Kaposiform hemangioendothelioma (KHE) is a rare vascular tumor in children, which can be accompanied by life-threatening thrombocytopenia, referred to as Kasabach-Merritt phenomenon (KMP). The mTOR inhibitor sirolimus is emerging as targeted therapy in KHE. As the sirolimus effect on KHE occurs only after several weeks, we aimed to evaluate whether additional transarterial embolization is of benefit for children with KHE and KMP. Seventeen patients with KHE and KMP acquired from 11 hospitals in Germany were retrospectively divided into two cohorts. Children being treated with adjunct transarterial embolization and systemic sirolimus, and those being treated with sirolimus without additional embolization. Bleeding grade as defined by WHO was determined for all patients. Response of the primary tumor at 6 and 12 months assessed by magnetic resonance imaging (MRI), time to response of KMP defined as thrombocyte increase >150 × 103/μL, as well as rebound rates of both after cessation of sirolimus were compared. N = 8 patients had undergone additive embolization to systemic sirolimus therapy, sirolimus in this group was started after a mean of 6.5 ± 3 days following embolization. N = 9 patients were identified who had received sirolimus without additional embolization. Adjunct embolization induced a more rapid resolution of KMP within a median of 7 days vs 3 months; however, tumor response as well as rebound rates were similar between both groups. Additive embolization may be of value for a more rapid rescue of consumptive coagulopathy in children with KHE and KMP compared to systemic sirolimus only.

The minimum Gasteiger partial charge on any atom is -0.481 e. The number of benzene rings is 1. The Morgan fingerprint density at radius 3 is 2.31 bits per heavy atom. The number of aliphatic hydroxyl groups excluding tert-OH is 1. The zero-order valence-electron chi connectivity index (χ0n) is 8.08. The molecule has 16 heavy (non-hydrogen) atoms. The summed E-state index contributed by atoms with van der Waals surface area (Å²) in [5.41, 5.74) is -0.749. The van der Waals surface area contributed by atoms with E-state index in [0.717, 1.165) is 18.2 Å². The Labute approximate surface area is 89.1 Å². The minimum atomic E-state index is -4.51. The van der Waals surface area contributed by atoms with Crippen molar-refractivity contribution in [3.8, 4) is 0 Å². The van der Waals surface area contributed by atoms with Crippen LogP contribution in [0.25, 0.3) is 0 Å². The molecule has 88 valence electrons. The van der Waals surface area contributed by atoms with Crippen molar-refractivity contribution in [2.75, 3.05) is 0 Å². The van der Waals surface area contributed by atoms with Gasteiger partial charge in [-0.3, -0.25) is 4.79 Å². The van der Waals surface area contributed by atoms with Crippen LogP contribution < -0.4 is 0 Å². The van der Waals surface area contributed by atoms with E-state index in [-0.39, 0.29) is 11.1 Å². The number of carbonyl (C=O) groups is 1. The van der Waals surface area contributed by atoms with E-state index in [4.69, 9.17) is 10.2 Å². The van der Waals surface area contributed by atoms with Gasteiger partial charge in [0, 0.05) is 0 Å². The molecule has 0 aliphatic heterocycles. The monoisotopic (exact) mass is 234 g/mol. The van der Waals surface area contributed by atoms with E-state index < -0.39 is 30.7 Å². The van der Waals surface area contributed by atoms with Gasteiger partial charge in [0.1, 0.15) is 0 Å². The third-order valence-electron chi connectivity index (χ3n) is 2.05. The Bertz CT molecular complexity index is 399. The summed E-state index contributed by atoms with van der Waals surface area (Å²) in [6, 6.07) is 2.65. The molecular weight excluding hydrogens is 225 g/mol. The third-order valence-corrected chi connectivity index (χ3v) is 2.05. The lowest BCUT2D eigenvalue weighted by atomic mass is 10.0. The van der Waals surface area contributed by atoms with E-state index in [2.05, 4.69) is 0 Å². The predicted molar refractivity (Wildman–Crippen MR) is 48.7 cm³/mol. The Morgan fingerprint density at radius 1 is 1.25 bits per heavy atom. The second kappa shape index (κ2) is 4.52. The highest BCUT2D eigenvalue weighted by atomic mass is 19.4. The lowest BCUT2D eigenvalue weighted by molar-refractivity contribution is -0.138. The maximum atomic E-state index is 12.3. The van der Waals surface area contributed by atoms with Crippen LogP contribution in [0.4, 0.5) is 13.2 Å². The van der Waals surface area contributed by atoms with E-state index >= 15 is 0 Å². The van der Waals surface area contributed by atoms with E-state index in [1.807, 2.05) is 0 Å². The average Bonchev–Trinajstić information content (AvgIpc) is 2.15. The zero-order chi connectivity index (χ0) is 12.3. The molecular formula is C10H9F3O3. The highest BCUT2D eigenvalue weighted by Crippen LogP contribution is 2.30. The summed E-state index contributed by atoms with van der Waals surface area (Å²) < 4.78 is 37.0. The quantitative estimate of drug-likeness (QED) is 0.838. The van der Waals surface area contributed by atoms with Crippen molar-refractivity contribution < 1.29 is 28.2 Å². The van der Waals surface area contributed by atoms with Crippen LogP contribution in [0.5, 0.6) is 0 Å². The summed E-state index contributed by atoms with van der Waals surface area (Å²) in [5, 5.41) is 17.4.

Research Areas and Centers
- Academic Focus: Center for Brain, Behavior and Metabolism (CBBM)